Edinburgh 2017

On Film / The Daily — Jun 21, 2017

Billing itself as “the world's longest continually-running film festival,” the Edinburgh International Film Festival opens its 71st edition today with Francis Lee’s God’s Own Country, one of five films Alistair Harkness recommends from the lineup in the Scotsman: “Already described as ‘the British Brokeback Mountain,’ this year’s opening night film will hopefully transcend such reductive labeling with its tale of a repressed Yorkshire sheep farmer (Josh O’Connor) whose isolated life is transformed when he falls for a Romanian migrant worker (Alec Secareanu).”

The Edinburgh Reporter’s Matthew Farnham notes that this year’s edition will close on July 2 with Mark Gill’s England is Mine, “bookending 151 features from 46 countries ranging from big budget movies to independent films.” Among those attending will be Kyra Sedgwick and Kevin Bacon, Oliver Stone, and Stanley Tucci. “Richard E. Grant also appears as part of The Future is History retrospective delivering a range of exclusive events and screenings as the EIFF takes a look back to the 1970s/1980s to explore questions of identity in a world where seismic changes are taking place in both social and political landscapes.”

England Is Mine is one of ten films William Carroll recommends at Little White Lies: “An unauthorized biography of Steven Patrick Morrissey, one of music’s most incendiary figures, is always going to turn heads. England Is Mine seeks to do just that, offering up an intimate portrayal of the Smiths frontman that explores his ambitions, disappointments, and creative coming-of-age as a teenager in Manchester.”

Writing for the BFI, Stephen Dalton has twenty recommendations, including That Good Night: “A terminally ill writer aims to make peace with friends and family before the final curtain falls in this poignant Edinburgh world premiere from director Eric Styles. That Good Night was a striking choice of swansong project for the late John Hurt, who filmed this final star performance while undergoing treatment for pancreatic cancer.”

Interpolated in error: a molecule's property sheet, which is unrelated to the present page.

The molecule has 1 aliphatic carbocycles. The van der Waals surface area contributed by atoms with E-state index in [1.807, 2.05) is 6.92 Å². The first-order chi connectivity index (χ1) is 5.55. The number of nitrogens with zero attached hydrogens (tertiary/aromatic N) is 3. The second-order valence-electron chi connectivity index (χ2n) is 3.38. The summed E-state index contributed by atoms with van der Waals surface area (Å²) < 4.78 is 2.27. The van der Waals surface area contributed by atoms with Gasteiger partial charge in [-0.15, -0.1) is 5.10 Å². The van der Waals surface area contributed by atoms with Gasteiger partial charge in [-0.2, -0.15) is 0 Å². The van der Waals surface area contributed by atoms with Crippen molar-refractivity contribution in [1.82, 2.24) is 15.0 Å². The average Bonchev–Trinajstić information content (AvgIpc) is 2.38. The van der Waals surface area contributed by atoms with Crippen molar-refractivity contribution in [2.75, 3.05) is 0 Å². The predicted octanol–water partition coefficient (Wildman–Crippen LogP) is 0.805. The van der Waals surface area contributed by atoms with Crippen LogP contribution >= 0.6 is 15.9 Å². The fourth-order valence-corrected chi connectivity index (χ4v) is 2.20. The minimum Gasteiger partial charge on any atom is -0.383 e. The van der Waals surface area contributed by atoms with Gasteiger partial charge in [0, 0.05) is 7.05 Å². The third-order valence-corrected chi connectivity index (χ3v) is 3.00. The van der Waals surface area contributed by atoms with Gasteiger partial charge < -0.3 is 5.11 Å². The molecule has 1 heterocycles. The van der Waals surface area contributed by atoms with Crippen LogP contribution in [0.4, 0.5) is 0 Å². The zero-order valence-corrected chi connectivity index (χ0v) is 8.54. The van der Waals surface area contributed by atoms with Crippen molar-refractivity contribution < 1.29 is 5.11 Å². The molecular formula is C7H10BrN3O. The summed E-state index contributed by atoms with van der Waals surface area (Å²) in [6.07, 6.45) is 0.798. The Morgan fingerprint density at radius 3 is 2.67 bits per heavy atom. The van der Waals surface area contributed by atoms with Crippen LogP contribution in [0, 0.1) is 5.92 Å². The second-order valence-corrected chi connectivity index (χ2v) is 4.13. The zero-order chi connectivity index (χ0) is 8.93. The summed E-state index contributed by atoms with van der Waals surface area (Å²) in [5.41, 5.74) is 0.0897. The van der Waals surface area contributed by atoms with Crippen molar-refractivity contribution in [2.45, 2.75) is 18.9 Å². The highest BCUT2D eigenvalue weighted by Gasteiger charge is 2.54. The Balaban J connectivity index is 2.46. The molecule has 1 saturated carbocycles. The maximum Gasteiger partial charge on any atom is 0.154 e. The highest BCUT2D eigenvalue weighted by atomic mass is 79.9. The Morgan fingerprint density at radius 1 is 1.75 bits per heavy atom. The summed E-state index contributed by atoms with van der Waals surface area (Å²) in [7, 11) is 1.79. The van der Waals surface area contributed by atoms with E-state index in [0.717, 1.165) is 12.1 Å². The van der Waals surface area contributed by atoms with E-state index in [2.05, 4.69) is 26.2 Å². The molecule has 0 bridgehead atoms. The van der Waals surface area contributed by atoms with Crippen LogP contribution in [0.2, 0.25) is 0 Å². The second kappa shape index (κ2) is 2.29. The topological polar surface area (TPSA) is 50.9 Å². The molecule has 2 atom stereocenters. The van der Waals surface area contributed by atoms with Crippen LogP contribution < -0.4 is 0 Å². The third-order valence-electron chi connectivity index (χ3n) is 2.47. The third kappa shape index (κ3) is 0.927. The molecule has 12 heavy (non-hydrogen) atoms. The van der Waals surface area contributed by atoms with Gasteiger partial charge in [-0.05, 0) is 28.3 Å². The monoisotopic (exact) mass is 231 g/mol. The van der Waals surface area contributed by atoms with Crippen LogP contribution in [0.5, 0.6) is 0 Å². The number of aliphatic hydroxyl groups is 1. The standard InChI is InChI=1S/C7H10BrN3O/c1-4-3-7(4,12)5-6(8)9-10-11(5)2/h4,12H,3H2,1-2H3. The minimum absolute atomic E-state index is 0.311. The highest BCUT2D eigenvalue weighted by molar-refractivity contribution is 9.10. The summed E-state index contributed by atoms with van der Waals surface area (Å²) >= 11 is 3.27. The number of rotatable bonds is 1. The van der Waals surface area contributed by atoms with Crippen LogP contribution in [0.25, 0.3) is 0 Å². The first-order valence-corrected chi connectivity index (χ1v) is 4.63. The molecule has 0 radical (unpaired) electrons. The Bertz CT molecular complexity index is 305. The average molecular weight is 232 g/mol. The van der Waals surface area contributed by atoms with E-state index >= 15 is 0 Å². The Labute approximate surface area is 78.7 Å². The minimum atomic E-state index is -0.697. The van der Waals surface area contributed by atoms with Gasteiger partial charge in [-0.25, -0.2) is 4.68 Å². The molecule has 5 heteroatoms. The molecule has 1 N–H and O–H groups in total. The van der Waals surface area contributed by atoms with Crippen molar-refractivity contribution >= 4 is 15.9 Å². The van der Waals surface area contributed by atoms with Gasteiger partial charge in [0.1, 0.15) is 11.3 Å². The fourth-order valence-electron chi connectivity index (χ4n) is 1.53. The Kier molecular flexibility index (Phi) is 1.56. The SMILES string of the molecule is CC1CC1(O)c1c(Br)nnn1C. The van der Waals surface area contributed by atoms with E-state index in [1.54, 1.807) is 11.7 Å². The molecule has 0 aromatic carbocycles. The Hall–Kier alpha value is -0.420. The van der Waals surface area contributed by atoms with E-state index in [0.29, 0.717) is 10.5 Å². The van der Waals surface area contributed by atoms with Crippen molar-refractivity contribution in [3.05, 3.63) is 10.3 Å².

As reviews of note appear throughout the festival’s run, we’ll be flagging them here.

Update, 6/23: Wendy Ide for Screen on That Good Night: “In his final role, the late Sir John Hurt plays a terminally ill writer struggling to come to terms with his own mortality, to rebuild the wreckage of his family and to die with some semblance of dignity. The poignancy of the casting, and Hurt’s typically fine work in the role, is the main selling point of this domestic drama, based on a stage play by N. J. Crisp. So effortlessly good is Hurt, however, that he rather outclasses the rest of this somewhat workmanlike picture.”

Updates, 6/24: Introducing her interview with Francis Lee for the Playlist, Jessica Kiang calls God’s Own Country “a tribute to the landscape; a mulchy, earthy homage to farmwork; an immigrant song; and of course, it’s a story of gay love. The Brokeback Mountain comparisons are unavoidable, and apt, but also, God’s Own Country represents a shift in terms of queer cinema: it is unapologetic about its characters’ sexuality (and there are some fairly graphic, tactile, visceral sex scenes) but it is also not actually about their sexuality at all.”

“Danny Huston returns to directing after a twenty year hiatus with The Last Photograph, a film which takes the tragic loss of Pan Am 103 over Lockerbie in Scotland as a device to explore one man’s grief and the process of letting go,” writes Screen’s Wendy Ide. “The fragmented structure and sometimes impressionistic approach owes something to the tone poem filmmaking of Terrence Malick. However, although the story deals with emotionally wrenching themes, there is a coolness here which keeps us at arm’s length.”